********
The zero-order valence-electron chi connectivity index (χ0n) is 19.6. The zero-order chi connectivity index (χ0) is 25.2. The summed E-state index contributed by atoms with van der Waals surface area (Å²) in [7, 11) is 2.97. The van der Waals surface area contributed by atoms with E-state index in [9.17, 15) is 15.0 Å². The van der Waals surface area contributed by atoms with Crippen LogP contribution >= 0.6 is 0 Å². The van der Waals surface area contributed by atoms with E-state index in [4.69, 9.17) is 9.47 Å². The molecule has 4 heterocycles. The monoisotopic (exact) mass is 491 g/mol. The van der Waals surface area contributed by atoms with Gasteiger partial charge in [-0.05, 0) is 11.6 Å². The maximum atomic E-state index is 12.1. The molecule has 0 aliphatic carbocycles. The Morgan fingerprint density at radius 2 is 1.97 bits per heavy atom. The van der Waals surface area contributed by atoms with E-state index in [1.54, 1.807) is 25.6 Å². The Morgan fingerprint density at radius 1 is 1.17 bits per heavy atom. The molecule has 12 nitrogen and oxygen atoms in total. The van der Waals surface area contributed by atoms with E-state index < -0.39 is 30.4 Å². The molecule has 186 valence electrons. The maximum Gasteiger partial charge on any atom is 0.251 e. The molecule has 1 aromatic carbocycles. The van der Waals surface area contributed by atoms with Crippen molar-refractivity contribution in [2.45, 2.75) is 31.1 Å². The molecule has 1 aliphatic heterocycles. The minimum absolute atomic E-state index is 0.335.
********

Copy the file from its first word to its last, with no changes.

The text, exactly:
The zero-order valence-electron chi connectivity index (χ0n) is 19.6. The zero-order chi connectivity index (χ0) is 25.2. The summed E-state index contributed by atoms with van der Waals surface area (Å²) in [7, 11) is 2.97. The van der Waals surface area contributed by atoms with E-state index in [9.17, 15) is 15.0 Å². The van der Waals surface area contributed by atoms with Crippen LogP contribution >= 0.6 is 0 Å². The van der Waals surface area contributed by atoms with E-state index in [4.69, 9.17) is 9.47 Å². The molecule has 4 heterocycles. The monoisotopic (exact) mass is 491 g/mol. The van der Waals surface area contributed by atoms with Gasteiger partial charge in [-0.05, 0) is 11.6 Å². The maximum atomic E-state index is 12.1. The molecule has 0 aliphatic carbocycles. The Morgan fingerprint density at radius 2 is 1.97 bits per heavy atom. The van der Waals surface area contributed by atoms with E-state index in [1.54, 1.807) is 25.6 Å². The Morgan fingerprint density at radius 1 is 1.17 bits per heavy atom. The molecule has 12 nitrogen and oxygen atoms in total. The van der Waals surface area contributed by atoms with E-state index < -0.39 is 30.4 Å². The molecule has 186 valence electrons. The maximum Gasteiger partial charge on any atom is 0.251 e. The molecule has 1 aromatic carbocycles. The van der Waals surface area contributed by atoms with Crippen molar-refractivity contribution in [2.45, 2.75) is 31.1 Å². The molecule has 1 aliphatic heterocycles. The minimum absolute atomic E-state index is 0.335.